Self Driving Cars For the month of February, the University of Michigan, partnered with Mcity, will be hosting various online “teach-outs” regarding research on self-driving cars and the implementation of such technology in contemporary society.
Teach-outs are academic tools developed at the University that aim to bridge the gap between researchers and academics and the broader public, allowing both groups to engage in meaningful conversation. The teach-out series was launched by the Office of Academic Innovation in March 2017, modeled after the teach-in strategy that also began at the University and was employed during the civil rights movement. Ranging in all subjects these teach-out courses can be accessed by anyone who is interested, at no cost.
Mcity, a mock city located on Michigan’s North Campus, was built in order to test wirelessly connected and driverless vehicles. The project , which started in 2015, has a public-private partnership with leaders in the automotive and technology industry plus University researchers and government entities. One goal for Mcity is to create a working system of both automated and connected vehicles within Ann Arbor by the year 2021.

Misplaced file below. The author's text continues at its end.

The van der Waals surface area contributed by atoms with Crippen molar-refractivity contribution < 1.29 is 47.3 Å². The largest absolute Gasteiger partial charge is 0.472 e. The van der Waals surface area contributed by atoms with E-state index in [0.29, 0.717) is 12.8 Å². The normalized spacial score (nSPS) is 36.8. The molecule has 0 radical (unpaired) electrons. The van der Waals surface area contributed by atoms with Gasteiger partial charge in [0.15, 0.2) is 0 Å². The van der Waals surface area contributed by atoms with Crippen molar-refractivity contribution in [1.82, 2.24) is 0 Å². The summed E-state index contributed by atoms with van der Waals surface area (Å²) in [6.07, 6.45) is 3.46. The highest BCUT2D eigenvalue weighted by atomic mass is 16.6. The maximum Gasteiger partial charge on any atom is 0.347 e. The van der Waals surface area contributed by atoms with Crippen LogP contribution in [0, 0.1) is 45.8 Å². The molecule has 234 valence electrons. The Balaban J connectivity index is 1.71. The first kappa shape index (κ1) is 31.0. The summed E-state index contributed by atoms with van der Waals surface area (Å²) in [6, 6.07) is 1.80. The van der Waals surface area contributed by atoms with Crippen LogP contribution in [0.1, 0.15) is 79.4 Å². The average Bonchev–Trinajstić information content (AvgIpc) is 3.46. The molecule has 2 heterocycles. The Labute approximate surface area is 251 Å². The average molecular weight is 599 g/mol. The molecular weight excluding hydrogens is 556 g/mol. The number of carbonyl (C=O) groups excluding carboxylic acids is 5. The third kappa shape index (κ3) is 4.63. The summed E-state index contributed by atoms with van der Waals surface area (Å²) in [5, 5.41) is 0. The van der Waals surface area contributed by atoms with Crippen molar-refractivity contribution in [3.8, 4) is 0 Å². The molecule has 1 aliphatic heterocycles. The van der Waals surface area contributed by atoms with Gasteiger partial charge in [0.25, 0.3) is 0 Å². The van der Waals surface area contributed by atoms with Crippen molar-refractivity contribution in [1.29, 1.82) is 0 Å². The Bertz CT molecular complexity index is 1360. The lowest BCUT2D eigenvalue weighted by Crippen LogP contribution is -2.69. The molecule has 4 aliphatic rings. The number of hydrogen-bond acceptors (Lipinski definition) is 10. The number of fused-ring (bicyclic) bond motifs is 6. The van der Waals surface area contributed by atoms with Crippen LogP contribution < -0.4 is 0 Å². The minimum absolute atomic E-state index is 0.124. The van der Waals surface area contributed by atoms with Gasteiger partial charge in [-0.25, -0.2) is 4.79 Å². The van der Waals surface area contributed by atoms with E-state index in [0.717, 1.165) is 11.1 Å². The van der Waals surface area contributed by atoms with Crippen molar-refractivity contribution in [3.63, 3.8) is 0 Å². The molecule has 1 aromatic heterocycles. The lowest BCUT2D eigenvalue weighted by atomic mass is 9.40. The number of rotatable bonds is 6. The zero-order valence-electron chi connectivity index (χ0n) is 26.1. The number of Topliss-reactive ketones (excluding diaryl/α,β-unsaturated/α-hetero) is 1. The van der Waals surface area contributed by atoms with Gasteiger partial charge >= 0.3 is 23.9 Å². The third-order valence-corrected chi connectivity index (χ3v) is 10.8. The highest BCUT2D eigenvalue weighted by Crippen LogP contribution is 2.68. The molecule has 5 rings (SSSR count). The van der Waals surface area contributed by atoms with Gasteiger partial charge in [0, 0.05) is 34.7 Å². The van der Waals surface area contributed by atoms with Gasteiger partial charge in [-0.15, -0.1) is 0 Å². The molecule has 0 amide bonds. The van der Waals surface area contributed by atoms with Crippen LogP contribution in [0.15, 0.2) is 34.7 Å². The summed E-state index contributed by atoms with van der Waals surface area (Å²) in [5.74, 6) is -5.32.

The teach-out course on self-driving cars hosts faculty from across the University, including representatives from the Ross School of Business, Ford School of Public Policy and College of Engineering. The Office of Academic Innovation reached out to Mcity faculty and researchers to offer their expertise on the subject, as their work surrounding the driverless shuttle and automatic vehicles has garnered attention in recent years.
Rachel Niemer, director of strategic initiatives in the Office of Academic Innovation, explained the importance of incorporating perspectives from both the public and the academy into the course, especially in regards to transportation accessibility and potential ethical questions. With self-driving cars becoming a growing field of study and experimentation, this teach-out aims to bring various […]